I don't think you're ever going to cure that problem. You can throw more money at the instructors—higher salaries—but they're looking for the “big iron”, because most of them are young people and they want to fly larger aircraft, so you can only capture them for a short period of time.
That's where I think if there were some sort of loan forgiveness it might be an incentive, because the loans are significant for these students. That may be an incentive for them to stay in the flight instructional area longer and get more experience before they go out to their other jobs.
I don't know what your experience is with the pilots or the potential pilots that you're attracting, whether they're domestic or international. I know that Harv's Air in Steinbach attracts a lot of international students, but domestic ones not quite so much.
I talk to young people all the time about getting into aviation and getting their pilot's licence. The number one reason they cite is not that they're not interested and not that it's not exciting—it's the cost. One of the things that adds significantly to the cost, and I know it from operating an aircraft—my Mooney doesn't fly on fumes—is the cost of fuel.
You talked a bit about the carbon tax and what it is and will be. Just last week, the National Airlines Council of Canada released a statement saying that they had done two studies in 2018 showing the negative impacts a carbon tax would have for aviation, both on the cost of passenger travel and also on the cost for flight school operators, without really any measurable effect on reducing emissions. Could you comment on that?
The carbon tax that we have already in Alberta, and it is significant, does increase the costs.
We need the infrastructure. We need airlines. Everyone wants to fly. You guys all fly on an airline to get home on the weekends. We have to provide that.
The idea that the carbon tax will help people to reduce use of fossil fuels is just not going to be true for a flight school. The more students we put out, the more fuel we're going to use.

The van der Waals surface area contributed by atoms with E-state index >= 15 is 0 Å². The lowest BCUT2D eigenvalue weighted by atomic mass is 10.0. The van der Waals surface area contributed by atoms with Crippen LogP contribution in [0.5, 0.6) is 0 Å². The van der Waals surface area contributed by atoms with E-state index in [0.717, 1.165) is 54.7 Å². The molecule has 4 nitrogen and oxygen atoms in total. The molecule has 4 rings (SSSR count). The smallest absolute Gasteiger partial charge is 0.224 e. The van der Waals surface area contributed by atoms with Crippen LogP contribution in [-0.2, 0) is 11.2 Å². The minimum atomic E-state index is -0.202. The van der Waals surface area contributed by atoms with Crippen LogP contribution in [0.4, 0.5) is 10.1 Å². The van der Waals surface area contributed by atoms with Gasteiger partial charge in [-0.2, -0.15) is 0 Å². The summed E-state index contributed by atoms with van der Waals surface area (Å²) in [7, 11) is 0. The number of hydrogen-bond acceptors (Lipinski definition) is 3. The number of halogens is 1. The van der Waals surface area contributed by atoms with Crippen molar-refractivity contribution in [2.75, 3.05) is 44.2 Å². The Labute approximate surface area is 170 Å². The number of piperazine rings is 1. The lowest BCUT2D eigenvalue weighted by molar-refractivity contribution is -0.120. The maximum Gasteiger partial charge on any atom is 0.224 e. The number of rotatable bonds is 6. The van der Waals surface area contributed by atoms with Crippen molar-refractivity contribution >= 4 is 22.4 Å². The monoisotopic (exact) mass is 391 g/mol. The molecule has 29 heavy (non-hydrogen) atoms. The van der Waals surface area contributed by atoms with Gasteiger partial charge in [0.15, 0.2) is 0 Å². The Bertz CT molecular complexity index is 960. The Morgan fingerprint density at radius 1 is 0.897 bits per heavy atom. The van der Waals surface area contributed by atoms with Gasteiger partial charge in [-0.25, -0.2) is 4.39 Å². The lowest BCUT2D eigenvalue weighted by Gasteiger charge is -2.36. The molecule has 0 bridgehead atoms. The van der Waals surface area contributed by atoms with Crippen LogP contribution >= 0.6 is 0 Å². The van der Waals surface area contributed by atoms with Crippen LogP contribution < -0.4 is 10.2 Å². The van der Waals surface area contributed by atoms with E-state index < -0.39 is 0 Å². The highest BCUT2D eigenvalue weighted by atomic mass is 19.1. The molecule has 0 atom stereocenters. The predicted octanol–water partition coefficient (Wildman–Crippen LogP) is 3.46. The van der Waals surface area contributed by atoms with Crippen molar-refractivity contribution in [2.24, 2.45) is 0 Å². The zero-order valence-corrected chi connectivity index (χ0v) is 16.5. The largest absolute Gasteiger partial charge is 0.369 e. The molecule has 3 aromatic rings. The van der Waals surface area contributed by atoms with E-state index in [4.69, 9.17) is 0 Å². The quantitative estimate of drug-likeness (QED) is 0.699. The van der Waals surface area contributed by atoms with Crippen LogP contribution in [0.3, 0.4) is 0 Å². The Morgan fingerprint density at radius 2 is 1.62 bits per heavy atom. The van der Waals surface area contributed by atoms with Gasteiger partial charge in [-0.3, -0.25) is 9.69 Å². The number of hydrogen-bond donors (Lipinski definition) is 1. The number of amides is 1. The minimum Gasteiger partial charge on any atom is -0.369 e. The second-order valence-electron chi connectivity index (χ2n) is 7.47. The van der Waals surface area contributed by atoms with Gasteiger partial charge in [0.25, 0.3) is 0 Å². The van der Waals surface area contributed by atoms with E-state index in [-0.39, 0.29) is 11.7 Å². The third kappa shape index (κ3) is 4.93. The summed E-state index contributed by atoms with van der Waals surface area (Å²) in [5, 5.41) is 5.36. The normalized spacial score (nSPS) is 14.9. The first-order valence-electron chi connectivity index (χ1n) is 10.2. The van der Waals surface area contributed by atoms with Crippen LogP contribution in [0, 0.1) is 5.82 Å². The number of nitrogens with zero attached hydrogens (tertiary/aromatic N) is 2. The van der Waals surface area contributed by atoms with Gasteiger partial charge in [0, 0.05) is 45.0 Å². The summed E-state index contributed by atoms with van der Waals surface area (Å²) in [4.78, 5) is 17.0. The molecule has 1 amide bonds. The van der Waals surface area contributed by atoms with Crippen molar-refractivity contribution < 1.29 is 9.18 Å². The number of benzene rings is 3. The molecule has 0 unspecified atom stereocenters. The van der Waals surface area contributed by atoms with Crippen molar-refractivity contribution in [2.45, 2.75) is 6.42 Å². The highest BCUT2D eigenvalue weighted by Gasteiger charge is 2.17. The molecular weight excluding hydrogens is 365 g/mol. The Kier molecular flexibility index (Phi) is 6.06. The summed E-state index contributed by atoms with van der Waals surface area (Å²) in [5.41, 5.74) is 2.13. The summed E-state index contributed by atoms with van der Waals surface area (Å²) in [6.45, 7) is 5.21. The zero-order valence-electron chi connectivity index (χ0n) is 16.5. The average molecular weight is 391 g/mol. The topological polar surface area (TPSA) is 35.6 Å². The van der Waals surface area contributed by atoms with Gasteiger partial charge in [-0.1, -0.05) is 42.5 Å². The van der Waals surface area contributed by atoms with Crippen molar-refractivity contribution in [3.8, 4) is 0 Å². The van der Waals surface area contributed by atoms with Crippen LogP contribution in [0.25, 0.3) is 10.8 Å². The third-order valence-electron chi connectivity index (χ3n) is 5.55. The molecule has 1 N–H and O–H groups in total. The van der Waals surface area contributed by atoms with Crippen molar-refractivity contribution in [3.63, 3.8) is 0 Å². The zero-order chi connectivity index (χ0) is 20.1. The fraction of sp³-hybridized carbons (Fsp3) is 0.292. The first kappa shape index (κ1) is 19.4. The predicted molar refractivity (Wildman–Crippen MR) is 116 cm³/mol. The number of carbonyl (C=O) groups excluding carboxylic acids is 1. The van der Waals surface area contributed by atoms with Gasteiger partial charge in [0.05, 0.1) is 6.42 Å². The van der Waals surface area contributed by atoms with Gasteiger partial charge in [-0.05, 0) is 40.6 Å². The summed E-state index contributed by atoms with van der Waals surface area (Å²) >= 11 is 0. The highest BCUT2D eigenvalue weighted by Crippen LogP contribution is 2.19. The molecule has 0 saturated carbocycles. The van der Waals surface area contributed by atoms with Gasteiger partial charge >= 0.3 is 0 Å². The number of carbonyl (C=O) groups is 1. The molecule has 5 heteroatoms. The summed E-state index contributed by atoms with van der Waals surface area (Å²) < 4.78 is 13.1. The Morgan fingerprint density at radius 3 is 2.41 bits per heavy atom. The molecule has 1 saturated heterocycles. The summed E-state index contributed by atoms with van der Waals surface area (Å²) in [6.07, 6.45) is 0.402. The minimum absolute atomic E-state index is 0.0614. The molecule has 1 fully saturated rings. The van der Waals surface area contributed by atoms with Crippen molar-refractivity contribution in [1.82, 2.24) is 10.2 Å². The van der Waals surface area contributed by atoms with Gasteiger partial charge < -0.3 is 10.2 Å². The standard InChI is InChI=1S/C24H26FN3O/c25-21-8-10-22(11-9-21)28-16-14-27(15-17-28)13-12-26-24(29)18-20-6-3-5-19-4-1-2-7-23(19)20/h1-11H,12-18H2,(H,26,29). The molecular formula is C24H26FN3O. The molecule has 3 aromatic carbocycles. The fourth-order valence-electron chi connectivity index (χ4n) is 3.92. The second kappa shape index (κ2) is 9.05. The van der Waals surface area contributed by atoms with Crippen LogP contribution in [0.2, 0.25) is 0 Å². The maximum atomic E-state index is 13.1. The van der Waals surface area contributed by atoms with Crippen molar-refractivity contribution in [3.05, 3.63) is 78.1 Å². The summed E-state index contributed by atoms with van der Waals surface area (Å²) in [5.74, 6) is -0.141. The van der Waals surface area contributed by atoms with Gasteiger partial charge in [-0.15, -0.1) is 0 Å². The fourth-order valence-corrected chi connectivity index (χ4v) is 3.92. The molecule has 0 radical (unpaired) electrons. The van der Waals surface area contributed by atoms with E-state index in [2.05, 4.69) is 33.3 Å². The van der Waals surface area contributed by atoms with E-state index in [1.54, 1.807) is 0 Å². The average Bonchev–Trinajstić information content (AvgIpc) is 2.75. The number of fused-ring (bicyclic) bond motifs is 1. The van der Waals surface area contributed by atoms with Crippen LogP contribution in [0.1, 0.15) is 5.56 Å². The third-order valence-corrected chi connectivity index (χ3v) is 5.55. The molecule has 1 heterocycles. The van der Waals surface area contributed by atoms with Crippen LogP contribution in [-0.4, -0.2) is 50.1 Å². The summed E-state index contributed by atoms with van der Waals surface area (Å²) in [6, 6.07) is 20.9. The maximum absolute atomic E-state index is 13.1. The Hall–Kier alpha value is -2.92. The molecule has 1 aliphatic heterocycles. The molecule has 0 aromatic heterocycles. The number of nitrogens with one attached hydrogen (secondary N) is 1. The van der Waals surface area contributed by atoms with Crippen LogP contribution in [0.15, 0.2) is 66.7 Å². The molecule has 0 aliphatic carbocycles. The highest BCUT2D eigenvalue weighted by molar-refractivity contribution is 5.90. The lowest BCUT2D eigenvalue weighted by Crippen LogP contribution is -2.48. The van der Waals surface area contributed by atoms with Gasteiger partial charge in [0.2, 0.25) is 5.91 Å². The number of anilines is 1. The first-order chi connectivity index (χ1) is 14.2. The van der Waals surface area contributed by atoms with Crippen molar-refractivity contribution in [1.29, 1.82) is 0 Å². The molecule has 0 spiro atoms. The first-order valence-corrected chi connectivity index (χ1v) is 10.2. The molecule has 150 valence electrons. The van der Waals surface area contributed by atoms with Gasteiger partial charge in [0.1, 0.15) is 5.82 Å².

The one thing I see that has great potential is the use of simulation. At our school, we have an integrated course that we give to students. We have two simulators. They're flight training devices. They don't move, but they simulate flight very well, but we can't use all of that training for their licence.
Also, we heard previous testimony that the cost of simulators is very expensive, and you need to recover that cost somehow, as well. Perhaps there are some assistance programs you could have that would help you explore that avenue.
Ms. Super, when the transition between the panels was taking place, you met Ms. Farly from my riding. It was nice to learn about the other female airport owner. I just wanted to make that point; you hadn't mentioned that particular bit in your opening statement.
Are there other comments from the previous panel that you want to address? You indicated interest in doing so at the beginning and that in our early conversations there were things that were animating you.
I can't give you actual numbers because I'm sure it changes by airport, but you have hangarage fees and you have the controlled environment at an airport that needs to be maintained from a safety and security perspective. We have flight instructors basically going out and de-icing airplanes, pushing them back either by hand or by machine, adding oils and doing maintenance work while they are supposed to be flight instructors because there's just not the money there. Again, that's a vicious circle, and it puts people off being flight instructors.
I can speak to Sudbury a little better because we're going up there and have taken a facility. The cost of hangaring the airplanes and of keeping them in a weather-protected environment when we have weather exactly like what we have just seen is not cheap.
De-icing at airports is not cheap. With regard to our business, we simply don't fly at big airports, so we don't have the benefit of central facilities, but we are forced to buy de-icing equipment. I believe there was even a study released a couple of weeks ago which said that northern airports are somewhat lacking in their de-icing capability and coverage.
Also, we have to wait until it thaws, or we have to wait until it goes.... I mean, we contemplated using Brampton, but we needed more access to better facilities—unfortunately, more expensive facilities. At Sudbury, we also have a second airport, just adjacent there, that we can use to increase our flying hours.
GO Green is the company I started many years ago with respect to cleaning and greening the airport environment.
I personally am involved with a number of initiatives. One is to try to electrify more of the airport ramp—again, cleaning and greening that ramp, making it safer for our staff out there. That's the holding company that the consultancy goes out from, but I have joined with Aura to be a component of this flight school.